In September, the Alabama Supreme Court voted 5-4 to overturn the death sentence of a man convicted in a 2009 robbery and shooting that led to the death of a man. The ruling came after the United States Supreme Court ordered Alabama courts to reconsider the death sentence for Anthony Lane in 2015, stating that states cannot execute individuals with intellectual and developmental disabilities. The Alabama attorney general’s office conceded that the trial court should not have sentenced Lane to death and joined in the defense’s motion.
Atkins v. Virginia
In the case of Atkins v. Virginia, the U.S. Supreme Court held that the execution of individuals with intellectual disabilities violated the Eighth Amendment ban on cruel and unusual punishment. The Court stated that the Eighth Amendment should be read in light on the “evolving standards of decency that mark the progress of a mature society.” The Court cited the fact that a number of states had begun to outlaw the execution of the intellectually disabled and saw a consistency in the direction of change on the issue. The Court left it to the discretion of individual states to set guidelines in determining whether an individual had an intellectual disability that would prevent their execution.
Hall v. Florida
In Hall v. Florida, the U.S. Supreme Court narrowed the standard states may use in determining whether an individual sentenced to death has an intellectual disability that would prevent execution. Florida had established a bright-line rule that anyone with an IQ over 70 was eligible for execution. The Court found that states had to go beyond IQ measurements in determining eligibility and stated that a rigid rule could lead to the execution of individuals with mental disabilities. A defendant must be able to introduce evidence in addition to IQ scores that show things such as the inability to learn basic skills and adapt to changes.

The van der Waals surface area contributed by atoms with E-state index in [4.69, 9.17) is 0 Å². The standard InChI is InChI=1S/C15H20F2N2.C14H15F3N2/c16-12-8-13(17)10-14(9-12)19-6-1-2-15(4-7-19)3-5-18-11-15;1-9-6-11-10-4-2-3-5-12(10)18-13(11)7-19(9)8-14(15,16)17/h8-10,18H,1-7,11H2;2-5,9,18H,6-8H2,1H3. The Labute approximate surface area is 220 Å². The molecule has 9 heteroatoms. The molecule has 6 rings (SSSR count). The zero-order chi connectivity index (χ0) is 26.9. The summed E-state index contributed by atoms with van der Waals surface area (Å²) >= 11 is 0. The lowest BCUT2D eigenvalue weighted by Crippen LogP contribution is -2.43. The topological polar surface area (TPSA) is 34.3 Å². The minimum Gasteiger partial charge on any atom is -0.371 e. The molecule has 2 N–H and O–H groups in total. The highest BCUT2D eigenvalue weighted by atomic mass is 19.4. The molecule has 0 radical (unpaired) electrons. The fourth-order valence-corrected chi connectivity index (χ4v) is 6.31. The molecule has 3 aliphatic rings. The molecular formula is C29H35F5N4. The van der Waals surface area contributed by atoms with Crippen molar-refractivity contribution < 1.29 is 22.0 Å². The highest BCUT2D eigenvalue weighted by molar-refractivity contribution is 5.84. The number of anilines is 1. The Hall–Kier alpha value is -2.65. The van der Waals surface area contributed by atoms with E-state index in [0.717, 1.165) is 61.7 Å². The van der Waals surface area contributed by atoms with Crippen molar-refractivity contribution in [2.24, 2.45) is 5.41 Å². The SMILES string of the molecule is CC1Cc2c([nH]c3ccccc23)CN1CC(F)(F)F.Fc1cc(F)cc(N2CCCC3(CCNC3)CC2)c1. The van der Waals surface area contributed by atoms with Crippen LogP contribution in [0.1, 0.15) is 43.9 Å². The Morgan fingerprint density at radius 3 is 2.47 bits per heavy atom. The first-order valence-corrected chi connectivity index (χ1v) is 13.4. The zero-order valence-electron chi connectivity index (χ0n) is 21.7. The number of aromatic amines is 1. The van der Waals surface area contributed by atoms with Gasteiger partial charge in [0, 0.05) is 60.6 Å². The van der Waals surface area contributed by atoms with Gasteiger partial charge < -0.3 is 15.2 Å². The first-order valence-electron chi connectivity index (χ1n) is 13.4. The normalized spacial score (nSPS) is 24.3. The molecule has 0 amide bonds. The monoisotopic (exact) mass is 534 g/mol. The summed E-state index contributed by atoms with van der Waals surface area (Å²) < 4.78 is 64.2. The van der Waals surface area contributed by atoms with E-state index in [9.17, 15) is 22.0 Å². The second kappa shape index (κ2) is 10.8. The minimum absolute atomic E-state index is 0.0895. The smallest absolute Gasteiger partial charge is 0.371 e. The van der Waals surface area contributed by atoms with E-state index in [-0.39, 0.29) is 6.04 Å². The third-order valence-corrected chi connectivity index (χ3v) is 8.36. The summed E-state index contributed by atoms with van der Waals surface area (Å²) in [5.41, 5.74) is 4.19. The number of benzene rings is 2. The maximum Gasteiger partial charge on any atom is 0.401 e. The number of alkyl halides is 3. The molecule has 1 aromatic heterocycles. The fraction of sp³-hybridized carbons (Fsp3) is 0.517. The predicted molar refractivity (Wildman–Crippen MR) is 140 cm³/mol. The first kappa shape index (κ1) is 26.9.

In the Alabama case, Lane had an IQ of 70 and it was undisputed that his intellectual functioning was significantly below average. The dispute in the lower courts centered around whether Lane had the requisite deficits in adaptive skills that would render him intellectually disabled. A medical expert determined that Lane lacked the fundamental social and practical skills that would make him eligible for execution.
If you or a loved one with a mental disability has been arrested or convicted of a crime, you need an experienced criminal defense attorney on your side. Elizabeth Kelley specializes in representing individuals with mental illnesses and intellectual and developmental disabilities. To schedule a consultation call (509) 991-7058.